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This July, billionaire entrepreneur and Tesla founder Elon Musk revealed phase two of his “Master Plan”, detailing the automotive and energy storage company's intent to purchase SolarCity in a $2.6 billion deal.

The plan, according to Musk, is to unite Tesla and SolarCity's efforts in advancing Tesla's electric and automated line of vehicles, and introduce consumers to the next generation of clean energy generation and storage solutions.

“Tesla’s purchase of Solar City provides the company a unique opportunity to bring to market a whole home solution for clean power generation and consumption,” observes Ben Weir, Director of Policy and Regulatory Affairs with CanSIA. “Individuals (or businesses) will be able to generate their own solar electricity, use it during peak times, charge up their Tesla battery, and continue to use that solar electricity during off-peak times, or, simply store it for use during grid outages so they don’t lose power.”

Ambitious though it may be, Musk's “Master Plan” isn't unique in its renewable energy mission. A handful of Canadian utility providers have already embarked on their own clean energy pilot programs which aim to test the viability of solar and energy storage technologies among existing consumers to reduce energy bills, encourage the adoption of renewable energy solutions, and give users greater control over their power usage.

PowerStream's Power House pilot project, for one, launched in September 2015 to test the solar-storage technology usage amongst select residential customers. Now extended until October 2016, the program uses battery storage and emergency management systems (EMS) provided by Sunverge Energy, and sees PowerStream maintain its the fleet of distributed energy assets while operating a “Virtual Power Plant” for its pilot participants.

Elsewhere, Oshawa PUC Energy Services Inc. unveiled its own Solar Energy Storage and Management System (SEMS) pilot program in August 2015. Like PowerStream, it also outfitted a select group of consumers with solar panels, a battery, and inverter to harvest, use, and store solar energy.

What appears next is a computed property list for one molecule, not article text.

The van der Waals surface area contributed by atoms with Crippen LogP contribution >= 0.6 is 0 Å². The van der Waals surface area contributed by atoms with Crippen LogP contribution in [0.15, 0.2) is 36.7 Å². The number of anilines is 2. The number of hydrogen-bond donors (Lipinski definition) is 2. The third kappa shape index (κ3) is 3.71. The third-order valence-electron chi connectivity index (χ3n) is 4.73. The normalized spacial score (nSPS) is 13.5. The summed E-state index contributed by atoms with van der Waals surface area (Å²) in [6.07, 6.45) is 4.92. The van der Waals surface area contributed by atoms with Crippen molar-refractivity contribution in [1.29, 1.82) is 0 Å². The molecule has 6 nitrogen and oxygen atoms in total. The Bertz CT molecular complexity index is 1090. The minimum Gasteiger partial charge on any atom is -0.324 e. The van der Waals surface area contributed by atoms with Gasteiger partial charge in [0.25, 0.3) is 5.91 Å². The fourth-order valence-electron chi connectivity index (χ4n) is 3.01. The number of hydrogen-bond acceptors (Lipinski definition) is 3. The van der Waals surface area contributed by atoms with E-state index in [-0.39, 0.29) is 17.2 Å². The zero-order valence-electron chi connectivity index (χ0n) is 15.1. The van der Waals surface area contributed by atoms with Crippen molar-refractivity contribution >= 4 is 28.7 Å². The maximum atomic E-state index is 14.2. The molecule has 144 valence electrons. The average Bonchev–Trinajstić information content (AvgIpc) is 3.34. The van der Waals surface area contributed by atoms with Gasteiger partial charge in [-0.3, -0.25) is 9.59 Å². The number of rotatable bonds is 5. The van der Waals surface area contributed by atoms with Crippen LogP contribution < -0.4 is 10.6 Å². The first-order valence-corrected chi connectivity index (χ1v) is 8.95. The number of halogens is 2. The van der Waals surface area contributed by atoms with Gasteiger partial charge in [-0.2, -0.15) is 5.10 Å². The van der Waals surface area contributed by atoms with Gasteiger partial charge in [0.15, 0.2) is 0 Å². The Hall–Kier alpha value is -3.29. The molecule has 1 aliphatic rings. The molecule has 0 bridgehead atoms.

“Where Ontario utilities have beat Musk to the punch is certainly in bringing an integrated solar plus storage product to the market. I don’t think there’s any denying that. Our utilities are currently operating these systems on behalf of customers and Musk is still creating the company that will then offer these products.” says Weir.

Yet while Oshawa PUC and PowerStream maintain ownership of the energy system, Musk plans to offer consumers a product which they can either own or lease the system and operate it as they see fit. This is a key difference between the two approaches, and one that could be adopted by Canadian utilities down the road.

“Where Ontario solar and storage companies can learn from Musk is in marketing products like this directly to customers so that customers can control the revenue streams that are created,” suggests Weir, noting, “I think there is a place for both utilities and customers or third-parties in a market like this as they both offer different value propositions. In order to reach larger percentages of adoption and capture the aggregated benefits, however, we will need to see the private sector playing a bigger role in offering integrated solar plus storage products.”

Nevertheless, considering these pilot programs and incoming battery innovations from the likes of Samsung, Panasonic, and LG Chem (not to mention a number of renewable energy start-ups), it's clear Musk is not alone in his ambitions to reduce the world's reliance on fossil fuels. And as his Master Plan takes shape, there's a benefit to taking cues from some of the real-world solar energy initiatives and successes north of the border.

 

photo: Dan Taylor/Heisenberg Media